The statute of limitations refers to the time limit prosecutors have to initiate legal proceedings after a crime has been committed. The Georgia Statute of Limitations for Criminal Offenses requires prosecution to initiate legal proceedings within four years of involuntary Manslaughter against a person older than 18. When an unlawful act is committed against someone younger than 18, this period extends to 7 years.
If charged as a misdemeanor, involuntary Manslaughter must be prosecuted within two years of the commission of the crime. The statute of limitation does not count while:
- the accused is not a resident of the state;
- the perpetrator is unknown, or the crime is undiscovered
How The Waltman Firm Can Help
You may ask yourself, “What is different about Waltman Firm?” Well, many things make us stand out. We are adept at dealing with criminal charges. We know how to approach different felony charges without worsening the situation.
We also believe in constitutional rights for all and are passionate about the representation we provide. We are honest with our clients and present you with your most viable options. Our communication is clear and timely.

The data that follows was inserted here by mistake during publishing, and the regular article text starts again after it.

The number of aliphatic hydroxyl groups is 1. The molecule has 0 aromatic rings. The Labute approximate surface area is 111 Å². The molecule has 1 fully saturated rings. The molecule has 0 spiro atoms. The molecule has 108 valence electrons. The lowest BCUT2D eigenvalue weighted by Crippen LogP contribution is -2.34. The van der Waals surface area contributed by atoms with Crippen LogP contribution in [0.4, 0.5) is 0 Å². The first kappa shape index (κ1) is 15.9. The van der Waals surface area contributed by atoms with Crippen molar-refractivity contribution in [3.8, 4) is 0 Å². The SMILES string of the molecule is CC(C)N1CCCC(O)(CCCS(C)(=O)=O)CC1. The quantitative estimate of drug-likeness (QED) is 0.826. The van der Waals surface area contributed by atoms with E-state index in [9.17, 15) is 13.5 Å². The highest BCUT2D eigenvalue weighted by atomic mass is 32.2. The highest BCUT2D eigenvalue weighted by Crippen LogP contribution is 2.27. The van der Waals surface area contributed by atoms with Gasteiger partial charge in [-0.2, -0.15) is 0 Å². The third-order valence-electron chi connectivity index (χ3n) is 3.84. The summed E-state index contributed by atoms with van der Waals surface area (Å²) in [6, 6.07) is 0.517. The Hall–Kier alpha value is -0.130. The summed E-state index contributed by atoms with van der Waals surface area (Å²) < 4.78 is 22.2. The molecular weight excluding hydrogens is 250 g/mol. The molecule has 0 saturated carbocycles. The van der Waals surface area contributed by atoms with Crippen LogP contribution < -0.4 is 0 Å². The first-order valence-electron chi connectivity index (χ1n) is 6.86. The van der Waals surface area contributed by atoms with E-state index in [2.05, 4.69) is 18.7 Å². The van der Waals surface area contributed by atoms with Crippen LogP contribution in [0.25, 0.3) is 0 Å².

Finally, we can enter favorable negotiations with the prosecution on your behalf and prepare a solid defense legal strategy for your case. Simply put, you have a solid legal defense team with us as your attorneys.
The Criminal Defense Attorney You Need
The repercussions of an involuntary manslaughter conviction can be severe. Your reputation is at risk, and you may lose several future opportunities due to your public criminal record.
Your best shot at living a normal life again may be consulting a skilled murder defense attorney in Marietta, Georgia. At the Waltman Firm, we handle felony and misdemeanor cases. Contact us today for insightful consultations tailored to your case.